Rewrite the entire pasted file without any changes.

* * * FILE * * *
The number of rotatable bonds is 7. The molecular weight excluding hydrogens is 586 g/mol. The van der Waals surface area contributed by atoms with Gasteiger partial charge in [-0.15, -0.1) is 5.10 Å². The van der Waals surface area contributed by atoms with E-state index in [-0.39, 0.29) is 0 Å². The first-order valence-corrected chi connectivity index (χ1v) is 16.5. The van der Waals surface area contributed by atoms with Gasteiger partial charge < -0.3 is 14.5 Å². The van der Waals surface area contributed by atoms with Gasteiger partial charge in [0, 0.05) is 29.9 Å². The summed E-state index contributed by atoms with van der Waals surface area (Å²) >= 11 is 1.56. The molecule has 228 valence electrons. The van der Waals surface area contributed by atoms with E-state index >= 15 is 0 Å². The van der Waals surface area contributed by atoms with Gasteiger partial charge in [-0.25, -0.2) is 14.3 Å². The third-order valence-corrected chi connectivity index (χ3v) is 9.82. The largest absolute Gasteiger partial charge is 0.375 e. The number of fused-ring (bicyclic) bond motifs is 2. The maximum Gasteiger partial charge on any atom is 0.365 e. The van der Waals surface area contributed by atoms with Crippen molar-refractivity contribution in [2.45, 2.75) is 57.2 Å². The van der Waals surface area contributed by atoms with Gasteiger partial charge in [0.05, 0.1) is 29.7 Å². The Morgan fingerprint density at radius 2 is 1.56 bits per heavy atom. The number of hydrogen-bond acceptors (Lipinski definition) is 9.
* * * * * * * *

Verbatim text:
The number of rotatable bonds is 7. The molecular weight excluding hydrogens is 586 g/mol. The van der Waals surface area contributed by atoms with Gasteiger partial charge in [-0.15, -0.1) is 5.10 Å². The van der Waals surface area contributed by atoms with E-state index in [-0.39, 0.29) is 0 Å². The first-order valence-corrected chi connectivity index (χ1v) is 16.5. The van der Waals surface area contributed by atoms with Gasteiger partial charge < -0.3 is 14.5 Å². The van der Waals surface area contributed by atoms with Gasteiger partial charge in [0, 0.05) is 29.9 Å². The summed E-state index contributed by atoms with van der Waals surface area (Å²) >= 11 is 1.56. The molecule has 228 valence electrons. The van der Waals surface area contributed by atoms with E-state index >= 15 is 0 Å². The van der Waals surface area contributed by atoms with Gasteiger partial charge in [-0.25, -0.2) is 14.3 Å². The third-order valence-corrected chi connectivity index (χ3v) is 9.82. The largest absolute Gasteiger partial charge is 0.375 e. The number of fused-ring (bicyclic) bond motifs is 2. The maximum Gasteiger partial charge on any atom is 0.365 e. The van der Waals surface area contributed by atoms with Crippen molar-refractivity contribution in [2.45, 2.75) is 57.2 Å². The van der Waals surface area contributed by atoms with Gasteiger partial charge in [0.05, 0.1) is 29.7 Å². The Morgan fingerprint density at radius 2 is 1.56 bits per heavy atom. The number of hydrogen-bond acceptors (Lipinski definition) is 9.